Sometimes it seems that all the cars in the East Bay are in the IKEA parking lot on any given Sunday afternoon. And those not already in the lot are lined up waiting for their chance to pour in. The line for the parking lot clogs up Shellmound Street, choking intersections and prompting bleats of fury from impatient drivers behind the wheels of U-Hauls and SUVs. They've come to buy, not idle. Since IKEA East Bay opened its doors in April 2000, tens of thousands of customers have spilled through its double doors and later staggered out, sated on Swedish meatballs, and laden with low-cost furniture.
The East Bay emporium is one of only twenty stores that IKEA operates in the United States. Covering nearly 300,000 square feet, and offering more than 9,000 different products at prices that only a bankruptcy sale could beat, IKEA would seem to represent a formidable challenge to the East Bay's smaller, costlier furniture stores. And coupled with the other "big box" retail stores that have taken up residence in the vicinity, it looks like Emeryville is offering the East Bay's retail community a run for its money.
Surprisingly, however, rather than quailing at the sight of IKEA's crowds, many of Berkeley's smaller furniture stores responded by banding together in an effort to save their businesses. And as the East Bay's older retail areas struggle to remake themselves into viable competitors to Emeryville's hardball retailers, many are watching closely as smaller furniture stores position themselves against the big blue box.
At least from the perspective of convenience, the little guys would seem to have a leg up. IKEA could be a study in how much abuse customers are willing to take (apparently, if they can get a bookcase for under fifty bucks, a lot). "The whole idea of the way an IKEA store is planned," says Michael O'Rourke, IKEA East Bay's store manager, "is to create an outing for visitors so they're really spending quality time with us." Quantity time, too. The company is working to address its parking problems with a new $12 million, 1,000-space, four-story parking garage, but that won't be completed until this fall. So for now, when drivers aren't vainly scanning the rows of cars, they can rest their eyes on the scenery. Overpasses and bridges tower over the parking lot -- one of IKEA's strictest requirements is that all stores be located directly off a major freeway, and IKEA East Bay looks out across the Eastshore Freeway, with the Bay Bridge visible in the distance. Next door, construction crews are breaking ground on something called "Bay Street" -- Emeryville's latest mixed-use development, which includes upscale townhomes and condos with 450,000 square feet of retail space and a movie theater.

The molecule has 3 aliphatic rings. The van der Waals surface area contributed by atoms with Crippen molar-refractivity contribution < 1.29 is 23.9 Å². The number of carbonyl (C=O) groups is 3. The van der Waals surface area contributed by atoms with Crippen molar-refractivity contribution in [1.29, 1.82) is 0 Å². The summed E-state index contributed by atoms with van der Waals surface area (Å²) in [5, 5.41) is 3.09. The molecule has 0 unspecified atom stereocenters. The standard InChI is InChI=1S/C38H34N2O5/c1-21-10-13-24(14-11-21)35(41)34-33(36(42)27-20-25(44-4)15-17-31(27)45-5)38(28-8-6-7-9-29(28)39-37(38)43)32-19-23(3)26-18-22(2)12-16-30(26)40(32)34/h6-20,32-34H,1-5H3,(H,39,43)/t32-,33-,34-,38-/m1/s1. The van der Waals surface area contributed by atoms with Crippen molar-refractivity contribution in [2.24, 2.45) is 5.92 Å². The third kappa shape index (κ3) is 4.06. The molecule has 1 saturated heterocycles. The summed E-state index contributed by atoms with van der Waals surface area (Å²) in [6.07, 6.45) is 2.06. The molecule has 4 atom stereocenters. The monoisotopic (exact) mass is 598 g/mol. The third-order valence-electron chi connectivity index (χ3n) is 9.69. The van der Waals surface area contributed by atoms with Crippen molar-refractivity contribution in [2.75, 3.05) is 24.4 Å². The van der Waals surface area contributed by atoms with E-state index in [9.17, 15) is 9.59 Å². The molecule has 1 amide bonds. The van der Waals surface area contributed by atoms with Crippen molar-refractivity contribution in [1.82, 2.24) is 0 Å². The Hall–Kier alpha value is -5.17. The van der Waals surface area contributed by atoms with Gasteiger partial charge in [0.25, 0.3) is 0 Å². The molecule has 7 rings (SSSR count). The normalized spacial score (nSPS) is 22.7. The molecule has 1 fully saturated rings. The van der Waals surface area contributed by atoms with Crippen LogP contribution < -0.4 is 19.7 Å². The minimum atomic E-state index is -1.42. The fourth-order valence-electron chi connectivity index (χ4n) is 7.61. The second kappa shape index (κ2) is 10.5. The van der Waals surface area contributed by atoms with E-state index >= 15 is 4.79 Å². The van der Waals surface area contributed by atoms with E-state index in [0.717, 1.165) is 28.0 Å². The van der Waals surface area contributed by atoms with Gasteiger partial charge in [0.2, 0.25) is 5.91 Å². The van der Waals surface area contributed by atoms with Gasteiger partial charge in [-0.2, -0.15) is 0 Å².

Those lucky souls who find parking make their way to the huge building's entrance. The company's advertising campaign promises "Something for Everyone," but it's clear who has heeded IKEA's marketing call. The store is filled with college students on a budget, twentysomething couples attempting to give their studio apartments a makeover, and young marrieds shepherding strollers, toddlers, and diaper bags into the great blue beyond.
The way IKEA accomplishes its promise of providing "stylish furnishings at a low price" is by selling unassembled furniture to customers who are willing to hoist boxes of furniture from pallets, coax the packages into their waiting vehicles, and then, Allen wrench in hand, bring the tables, chairs, and bedroom sets to life in the middle of their living room floors. It is a testament to IKEA's marketing acumen that it has managed to create a willing spirit in a customer base whose idea of manual labor might extend no further than a visit to the gym three times a week.
"A part of the process here is to try to create a mechanical sales system that allows the customer to do a lot of the job themselves when they're in the store," O'Rourke explains as he shows me around the store in the quiet hour before the doors open to the teeming masses. We meet at the "coworkers" entrance (the term IKEA uses to refer to its employees). All coworkers, including O'Rourke himself, wear the same casual uniform: a light-blue polo shirt with the IKEA emblem stitched across the right breast, tucked into smart navy chinos. With his curls of auburn hair, O'Rourke looks to be on the youngish side of forty, but it's hard to tell, and he generates an air of being fit and well-rested as he confidently strides through the different departments of his giant store, describing IKEA's self-service strategy. To keep prices low, IKEA relies on a motivated customer. Product information is conveyed on lengthy price tags in a "frequently asked questions" format. This allows the company to cut down on the number of employees actually on the selling floor at any one time. Even so, IKEA East Bay employs over 500 people, including 68 managers. The largest cohort mans the cash registers -- one giant row of them with conveyor belts and gates and large spaces through which customers can hurry along the purchasing process by bagging their own items.
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